Saturday, July 5, 2014

Mushroom Chickpea Buckwheat (Kasha) and Easy Saucy Carrots

Buckwheat or kasha is a popular grain used in Polish cooking. It was first cultivated in the Balkan region of Europe circa 4000 B.C. The most traditional way of making kasha is to serve it with mushroom gravy. I chose not to make a mushroom gravy this time because the Saucy Carrots - ha! ha! - I am making along with kasha are enough. There is no need for additional sauciness.

Carrots are a lovely vegetable that are a staple in Polish cooking. They are cheap and nutritious. Moreover and in my humble opinion, carrots should be a base to any meal, in addition to onion and garlic of course.

My mom is a carrot enthusiast and she adds tons of carrots in any meal she makes. This is her secret way to make my brother eat vegetables. It works and he has no clue in spite of his intelligence. Sorry brother. I had to go there.

Mom told me about her favorite way to make carrots which  is to cook them in a flavorful broth. I used a mushroom bouillon cube to flavor the carrots, but you can use any vegan bouillon cube or broth you fancy.

Mushroom Chickpea Buckwheat (Kasha) and Easy Saucy Carrots 
Mushroom Chickpea Buckwheat (Kasha)

1-2 tablespoons olive or canola oil
1 medium onion, finely diced
3 medium sized portabella mushrooms, roughly chopped (with gills)
1 (15-oz can) chickpeas, drained and rinsed (any 15-oz can of cooked beans may be substituted)
1 and 1/2 cups roasted buckwheat (also known as kasha)
Freshly ground black pepper (about 1/4 teaspoon)
1 teaspoon salt
1 tablespoon marjoram
1/2 tablespoon dried thyme
1 tablespoon dried dill
3 cups mushroom broth or 3 cups water and 1 mushroom bouillon cube

Sauté the onion and mushrooms in a large pan, in oil, over a medium heat, for about 10 minutes. Add all the spices while sautéing these vegetables.

Now add the buckwheat and mushroom broth or 3 cups of water and 1 mushroom bouillon cube. Stir, cover and bring to a boil.

Once boiling, lower the heat to medium-low and continue cooking until all the broth is absorbed and the buckwheat is fluffy. This should take about 15-16 minutes. Be careful not to overcook the buckwheat. Turn off the heat, stir in the chickpeas, and taste for additional seasonings.  Serve with a side of Saucy Carrots.
Easy Saucy Carrots
Easy Saucy Carrots 

6 large carrots, diced
1/2 teaspoon salt
Mushroom broth or water and 1 mushroom bouillon cube (enough to cover the carrots)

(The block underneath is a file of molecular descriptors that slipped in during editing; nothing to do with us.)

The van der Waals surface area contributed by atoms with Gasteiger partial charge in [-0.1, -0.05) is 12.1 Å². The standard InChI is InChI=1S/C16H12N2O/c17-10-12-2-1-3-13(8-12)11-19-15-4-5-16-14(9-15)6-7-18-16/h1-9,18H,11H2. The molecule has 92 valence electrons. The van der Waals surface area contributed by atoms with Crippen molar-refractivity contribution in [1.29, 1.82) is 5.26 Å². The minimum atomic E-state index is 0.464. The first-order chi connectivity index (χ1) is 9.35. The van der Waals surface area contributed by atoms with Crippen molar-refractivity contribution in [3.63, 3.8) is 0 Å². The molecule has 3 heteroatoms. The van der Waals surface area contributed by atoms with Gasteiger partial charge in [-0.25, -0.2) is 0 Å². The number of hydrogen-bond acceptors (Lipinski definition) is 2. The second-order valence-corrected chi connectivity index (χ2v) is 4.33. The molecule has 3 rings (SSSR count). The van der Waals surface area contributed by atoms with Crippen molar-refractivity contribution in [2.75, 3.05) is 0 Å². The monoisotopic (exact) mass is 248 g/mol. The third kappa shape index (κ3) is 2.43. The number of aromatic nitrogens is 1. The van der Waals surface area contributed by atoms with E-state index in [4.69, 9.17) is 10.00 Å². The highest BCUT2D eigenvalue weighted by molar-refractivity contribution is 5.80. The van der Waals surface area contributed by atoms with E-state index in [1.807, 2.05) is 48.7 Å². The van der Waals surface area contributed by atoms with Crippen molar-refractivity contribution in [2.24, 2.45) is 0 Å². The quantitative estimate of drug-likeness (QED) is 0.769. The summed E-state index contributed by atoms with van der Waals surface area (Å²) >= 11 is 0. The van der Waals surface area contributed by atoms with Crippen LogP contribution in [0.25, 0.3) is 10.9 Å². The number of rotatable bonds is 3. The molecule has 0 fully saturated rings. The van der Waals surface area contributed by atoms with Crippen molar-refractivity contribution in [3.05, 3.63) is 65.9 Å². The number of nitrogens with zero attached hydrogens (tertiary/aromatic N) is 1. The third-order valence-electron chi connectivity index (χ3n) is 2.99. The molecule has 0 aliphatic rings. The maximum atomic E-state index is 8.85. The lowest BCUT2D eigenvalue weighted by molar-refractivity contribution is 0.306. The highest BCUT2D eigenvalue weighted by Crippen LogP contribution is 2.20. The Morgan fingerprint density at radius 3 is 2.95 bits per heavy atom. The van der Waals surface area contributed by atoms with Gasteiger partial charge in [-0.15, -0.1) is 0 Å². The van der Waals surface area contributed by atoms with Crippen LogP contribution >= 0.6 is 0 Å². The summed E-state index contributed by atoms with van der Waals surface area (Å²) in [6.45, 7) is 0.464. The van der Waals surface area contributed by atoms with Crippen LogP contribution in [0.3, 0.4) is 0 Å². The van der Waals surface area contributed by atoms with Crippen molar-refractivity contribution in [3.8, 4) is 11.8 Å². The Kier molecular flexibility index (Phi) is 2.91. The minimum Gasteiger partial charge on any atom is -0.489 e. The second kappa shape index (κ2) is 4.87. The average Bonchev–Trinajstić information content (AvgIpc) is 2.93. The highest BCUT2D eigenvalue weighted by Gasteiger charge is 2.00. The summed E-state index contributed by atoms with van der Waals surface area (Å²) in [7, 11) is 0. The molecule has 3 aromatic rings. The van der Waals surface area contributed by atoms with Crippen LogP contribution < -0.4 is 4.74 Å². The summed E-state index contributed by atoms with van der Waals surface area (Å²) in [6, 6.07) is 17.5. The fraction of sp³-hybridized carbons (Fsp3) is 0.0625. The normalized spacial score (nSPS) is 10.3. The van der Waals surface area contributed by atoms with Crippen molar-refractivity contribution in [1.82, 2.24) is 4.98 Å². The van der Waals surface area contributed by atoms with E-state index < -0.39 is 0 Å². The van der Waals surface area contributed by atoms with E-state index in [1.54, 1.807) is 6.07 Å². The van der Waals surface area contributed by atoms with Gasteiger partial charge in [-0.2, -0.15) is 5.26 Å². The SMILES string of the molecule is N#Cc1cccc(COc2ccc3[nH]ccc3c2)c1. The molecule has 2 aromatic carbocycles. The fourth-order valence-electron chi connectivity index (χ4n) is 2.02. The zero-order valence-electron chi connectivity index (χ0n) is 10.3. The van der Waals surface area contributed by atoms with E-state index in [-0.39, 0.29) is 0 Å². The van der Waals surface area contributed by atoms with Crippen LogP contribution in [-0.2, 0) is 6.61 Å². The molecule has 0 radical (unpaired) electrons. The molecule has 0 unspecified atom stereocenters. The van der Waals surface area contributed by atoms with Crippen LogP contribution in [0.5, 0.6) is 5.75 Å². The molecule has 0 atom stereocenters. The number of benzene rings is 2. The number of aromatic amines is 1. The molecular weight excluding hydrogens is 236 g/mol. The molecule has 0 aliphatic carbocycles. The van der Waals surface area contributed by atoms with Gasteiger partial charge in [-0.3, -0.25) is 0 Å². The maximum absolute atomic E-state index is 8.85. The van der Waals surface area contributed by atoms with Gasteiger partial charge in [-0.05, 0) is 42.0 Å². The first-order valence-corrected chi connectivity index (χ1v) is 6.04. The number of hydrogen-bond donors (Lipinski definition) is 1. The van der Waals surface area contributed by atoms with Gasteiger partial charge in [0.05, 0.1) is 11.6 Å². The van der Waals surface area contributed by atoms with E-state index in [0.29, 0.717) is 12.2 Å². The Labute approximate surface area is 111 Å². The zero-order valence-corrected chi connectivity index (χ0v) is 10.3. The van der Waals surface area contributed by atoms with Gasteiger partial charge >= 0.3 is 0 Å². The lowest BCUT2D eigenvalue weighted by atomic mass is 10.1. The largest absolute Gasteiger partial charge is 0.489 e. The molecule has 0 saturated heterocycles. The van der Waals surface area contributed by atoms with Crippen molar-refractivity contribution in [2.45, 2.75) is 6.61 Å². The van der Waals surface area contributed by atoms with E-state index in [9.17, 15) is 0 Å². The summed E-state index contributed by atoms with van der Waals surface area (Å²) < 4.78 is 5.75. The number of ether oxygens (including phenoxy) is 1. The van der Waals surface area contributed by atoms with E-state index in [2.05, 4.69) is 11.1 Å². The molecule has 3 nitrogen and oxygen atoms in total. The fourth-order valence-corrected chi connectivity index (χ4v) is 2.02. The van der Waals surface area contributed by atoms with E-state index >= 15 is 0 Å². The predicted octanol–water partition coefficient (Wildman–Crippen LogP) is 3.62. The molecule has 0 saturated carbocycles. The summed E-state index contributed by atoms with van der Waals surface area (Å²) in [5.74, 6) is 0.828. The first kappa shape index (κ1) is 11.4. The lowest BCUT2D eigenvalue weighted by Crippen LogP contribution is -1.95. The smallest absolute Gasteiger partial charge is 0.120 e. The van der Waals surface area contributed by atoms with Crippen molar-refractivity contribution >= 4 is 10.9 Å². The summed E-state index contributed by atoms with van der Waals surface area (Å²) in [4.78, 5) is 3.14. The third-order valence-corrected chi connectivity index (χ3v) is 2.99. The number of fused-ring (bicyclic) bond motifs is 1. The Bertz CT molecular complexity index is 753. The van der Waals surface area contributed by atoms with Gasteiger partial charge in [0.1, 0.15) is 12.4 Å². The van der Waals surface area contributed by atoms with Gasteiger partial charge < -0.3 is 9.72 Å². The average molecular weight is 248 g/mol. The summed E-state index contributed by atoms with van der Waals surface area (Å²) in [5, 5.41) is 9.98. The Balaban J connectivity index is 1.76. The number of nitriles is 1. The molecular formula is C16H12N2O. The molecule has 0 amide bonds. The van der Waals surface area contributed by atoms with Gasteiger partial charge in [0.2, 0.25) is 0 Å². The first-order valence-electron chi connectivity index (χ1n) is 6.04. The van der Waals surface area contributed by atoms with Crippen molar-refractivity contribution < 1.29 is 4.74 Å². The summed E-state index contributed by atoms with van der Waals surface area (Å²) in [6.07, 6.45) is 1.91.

1-2 teaspoons corn starch

Before we begin, a few words about boiling carrots. There are few tricks that help to keep the carrots' nutrients while boiling.

First, leaving the skin on helps the carrots retain nutrients. I buy organic carrots, and I am comfortable leaving the skin on. If you can't do that, be sure to peel your carrots carefully so that only a thin layer of skin is peeled. No double peeling per side.

Second, when chopping the carrots, be sure to cut them in a bigger size rather than smaller pieces. This helps with keeping the nutrients as well.

Lastly, cover the carrots with barely enough liquid. Use this liquid at the end of cooking time as the sauce base. That way, nothing gets wasted and the nutrients are preserved.

Let's make Saucy Carrots! Ha ha! Start making this dish at the same time you are preparing the Mushroom Chickpea Buckwheat (Kasha) and also during the time you are sautéing the onion and mushrooms.

In a medium pot, add the chopped carrots, and cover the carrots with mushroom broth (or water and 1 mushroom bouillon cube). Do not add too much liquid, you need enough to cover the carrots, but do not submerge them completely. Cover and bring to a boil.

Once boiling, lower the heat to medium-low and cook until the carrots are soft, but not mushy. The cooking time will depend on the amount of the carrots. This can range between 20 to 30 minutes.

Turn off the heat, season with salt and stir. Remove about 1/2 cup of cooking liquid from the carrots into a bowl and whisk in 1 teaspoon of corn starch. Add this cooking liquid with corn starch back into the carrots and stir. It will thicken and make a nice sauce. Add another teaspoon of cornstarch, following the same directions, if the sauce is too thin. The sauce takes about a minute or so to thicken.

That's it! Let's eat.
Perfect match! I added additional dried dill on both for garnish. 
Store both dishes in the refrigerator, in separate and tightly closed containers, for up to a week.

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